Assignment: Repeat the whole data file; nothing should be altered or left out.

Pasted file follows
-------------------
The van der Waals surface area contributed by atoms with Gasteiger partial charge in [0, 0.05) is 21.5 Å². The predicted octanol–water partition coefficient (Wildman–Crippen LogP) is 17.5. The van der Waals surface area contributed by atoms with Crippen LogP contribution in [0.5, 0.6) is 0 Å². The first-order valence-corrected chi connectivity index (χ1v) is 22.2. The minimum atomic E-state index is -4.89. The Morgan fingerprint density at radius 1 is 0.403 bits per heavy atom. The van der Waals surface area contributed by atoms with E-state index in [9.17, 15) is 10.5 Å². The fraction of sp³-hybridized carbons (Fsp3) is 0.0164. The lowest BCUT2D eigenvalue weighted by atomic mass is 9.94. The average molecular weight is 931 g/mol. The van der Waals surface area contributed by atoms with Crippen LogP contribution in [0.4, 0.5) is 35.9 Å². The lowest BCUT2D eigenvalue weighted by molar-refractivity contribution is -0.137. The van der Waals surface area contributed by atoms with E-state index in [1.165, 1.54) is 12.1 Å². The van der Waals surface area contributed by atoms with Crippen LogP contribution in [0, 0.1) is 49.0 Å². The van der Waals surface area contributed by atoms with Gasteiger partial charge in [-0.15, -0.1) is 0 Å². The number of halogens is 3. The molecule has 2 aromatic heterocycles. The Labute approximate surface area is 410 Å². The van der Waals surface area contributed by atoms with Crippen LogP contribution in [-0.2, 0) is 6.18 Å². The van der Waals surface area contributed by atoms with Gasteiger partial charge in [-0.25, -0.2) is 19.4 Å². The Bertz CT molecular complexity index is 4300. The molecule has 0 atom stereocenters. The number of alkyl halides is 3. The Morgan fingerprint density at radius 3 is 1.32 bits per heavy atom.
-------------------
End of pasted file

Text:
The van der Waals surface area contributed by atoms with Gasteiger partial charge in [0, 0.05) is 21.5 Å². The predicted octanol–water partition coefficient (Wildman–Crippen LogP) is 17.5. The van der Waals surface area contributed by atoms with Crippen LogP contribution in [0.5, 0.6) is 0 Å². The first-order valence-corrected chi connectivity index (χ1v) is 22.2. The minimum atomic E-state index is -4.89. The Morgan fingerprint density at radius 1 is 0.403 bits per heavy atom. The van der Waals surface area contributed by atoms with E-state index in [9.17, 15) is 10.5 Å². The fraction of sp³-hybridized carbons (Fsp3) is 0.0164. The lowest BCUT2D eigenvalue weighted by atomic mass is 9.94. The average molecular weight is 931 g/mol. The van der Waals surface area contributed by atoms with Crippen LogP contribution in [0.4, 0.5) is 35.9 Å². The lowest BCUT2D eigenvalue weighted by molar-refractivity contribution is -0.137. The van der Waals surface area contributed by atoms with E-state index in [1.165, 1.54) is 12.1 Å². The van der Waals surface area contributed by atoms with Crippen LogP contribution in [0, 0.1) is 49.0 Å². The van der Waals surface area contributed by atoms with Gasteiger partial charge in [-0.15, -0.1) is 0 Å². The number of halogens is 3. The molecule has 2 aromatic heterocycles. The Labute approximate surface area is 410 Å². The van der Waals surface area contributed by atoms with Crippen LogP contribution in [-0.2, 0) is 6.18 Å². The van der Waals surface area contributed by atoms with Gasteiger partial charge in [-0.25, -0.2) is 19.4 Å². The Bertz CT molecular complexity index is 4300. The molecule has 0 atom stereocenters. The number of alkyl halides is 3. The Morgan fingerprint density at radius 3 is 1.32 bits per heavy atom.